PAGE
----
, , , , , , , , , , , , , , , , , , , , , , , ,

By: Jamie Collins

“Kindness is a hard thing to give away;
it keeps coming back to the giver.”
– Ralph Scott

Over the past year or so, since launching The Paralegal Society, joining a few paralegal boards, speaking at schools, and attempting to offer a kind word or support to newbies and others where I could, I’ve definitely lived and learned the power and truth contained in the quote preceding these words. Today, I’m here to share a few stories with you. We’ll get to the point of today’s post a bit later.

Random Act of Kindness, Part I

One day last week, my husband Chris decided to swing through a local drive thru for breakfast prior to making the busy morning commute into the land of finance.  He placed his order, with vivid mental images of buttery, delicious biscuits at the forefront of his mind, just prior to rolling up the driver’s side window to avoid being hit by the chilly air.  He began to pull forward toward the payment window, simultaneously pulling his wallet from his back pocket. With an outstretched arm holding a debit card, he was greeted by a smile from the gracious lady working the drive thru window. She told him, “Honey, you don’t owe anything. The car in front of you just paid for your breakfast.”

My husband was baffled. This feeling quickly turned to a state of total surprise, followed by an immediate onset of free breakfast elation! He assumed the random stranger in the vehicle directly in front of him had purchased his breakfast that morning as a kind gesture with the intention of “paying it forward.” Chris decided that he, too, would pay it forward by purchasing breakfast for the next car in line behind him. The only problem was – there wasn’t a car behind him. So instead, he spent the remainder of his day remembering this kind and unexpected gesture from a random stranger.  Later that evening, he shared this story with us over dinner.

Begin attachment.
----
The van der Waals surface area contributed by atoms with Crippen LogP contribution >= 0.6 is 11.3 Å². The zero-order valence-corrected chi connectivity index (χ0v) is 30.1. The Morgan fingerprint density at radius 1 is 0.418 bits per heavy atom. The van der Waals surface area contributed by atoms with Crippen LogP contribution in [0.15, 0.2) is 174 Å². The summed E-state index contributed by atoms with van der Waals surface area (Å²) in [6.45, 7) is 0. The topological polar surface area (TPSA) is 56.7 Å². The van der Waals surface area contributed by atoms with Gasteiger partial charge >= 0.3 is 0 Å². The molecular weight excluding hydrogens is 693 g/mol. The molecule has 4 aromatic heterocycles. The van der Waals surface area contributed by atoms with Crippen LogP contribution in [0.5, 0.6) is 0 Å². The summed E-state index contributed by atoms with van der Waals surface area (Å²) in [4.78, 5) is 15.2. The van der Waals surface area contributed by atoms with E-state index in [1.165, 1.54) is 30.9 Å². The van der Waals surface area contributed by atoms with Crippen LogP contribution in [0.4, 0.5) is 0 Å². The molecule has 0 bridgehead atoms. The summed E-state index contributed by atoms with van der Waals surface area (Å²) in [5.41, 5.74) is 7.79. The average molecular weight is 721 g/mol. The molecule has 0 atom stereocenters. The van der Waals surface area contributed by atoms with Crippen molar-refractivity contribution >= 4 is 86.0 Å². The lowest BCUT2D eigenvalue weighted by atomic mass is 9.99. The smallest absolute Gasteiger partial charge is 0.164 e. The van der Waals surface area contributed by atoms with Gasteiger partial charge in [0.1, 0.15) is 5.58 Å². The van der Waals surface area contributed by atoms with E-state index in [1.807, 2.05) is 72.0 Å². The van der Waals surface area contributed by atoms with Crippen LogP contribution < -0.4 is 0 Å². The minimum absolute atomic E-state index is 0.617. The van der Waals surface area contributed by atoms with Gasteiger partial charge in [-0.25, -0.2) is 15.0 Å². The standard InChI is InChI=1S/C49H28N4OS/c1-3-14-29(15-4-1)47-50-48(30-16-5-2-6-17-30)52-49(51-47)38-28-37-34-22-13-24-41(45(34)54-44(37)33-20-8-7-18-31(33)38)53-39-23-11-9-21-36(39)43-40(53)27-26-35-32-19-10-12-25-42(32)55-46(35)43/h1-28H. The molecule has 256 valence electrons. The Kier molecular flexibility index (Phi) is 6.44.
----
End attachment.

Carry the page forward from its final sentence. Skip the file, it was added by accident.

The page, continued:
The price of a “free” breakfast?

I’m guessing about $5.00.

Random Act of Kindness, Part II

Recently, my firm allowed me to hire a Paralegal Intern named Stephanie. She, like many paralegals out there, is having a great deal of difficulty securing her first paralegal gig with no prior legal experience. (We’ll save that particular topic for another day. Lord knows we could write three dozen articles on that topic alone).  Anyway, we hired Stephanie to help at our office, and more specifically, to help me with various tasks and projects, as needed.

In turn, I am teaching her all of the daily nuances associated with working in the personal injury realm. You know, all of the fun things an aspiring paralegal would like to know: what it’s really like; what I like most about my career; the specifics of personal injury law; all the things I’d like to pretend are not an essential requirement of my job (filing, anyone?); a grand array of tips, time savers and pointers learned from many timed trials through the legal gauntlet; and an abundance of general information one would expect to learn after having spent a stint working alongside yours truly in the PI field two times each week.

The other day, Stephanie arrived at the firm. She stepped into my office to greet me, prior to making her way down the long corridor toward her desk. As she entered my corner of the legal universe, I noticed she was holding two small, white, square containers in her hands, which at the time, appeared to be Chinese take-out boxes.  She had a big smile pasted across her face as she stated, “One of these is for you.  I stopped and bought cupcakes. One is red velvet and the other is wedding cake – which do you want?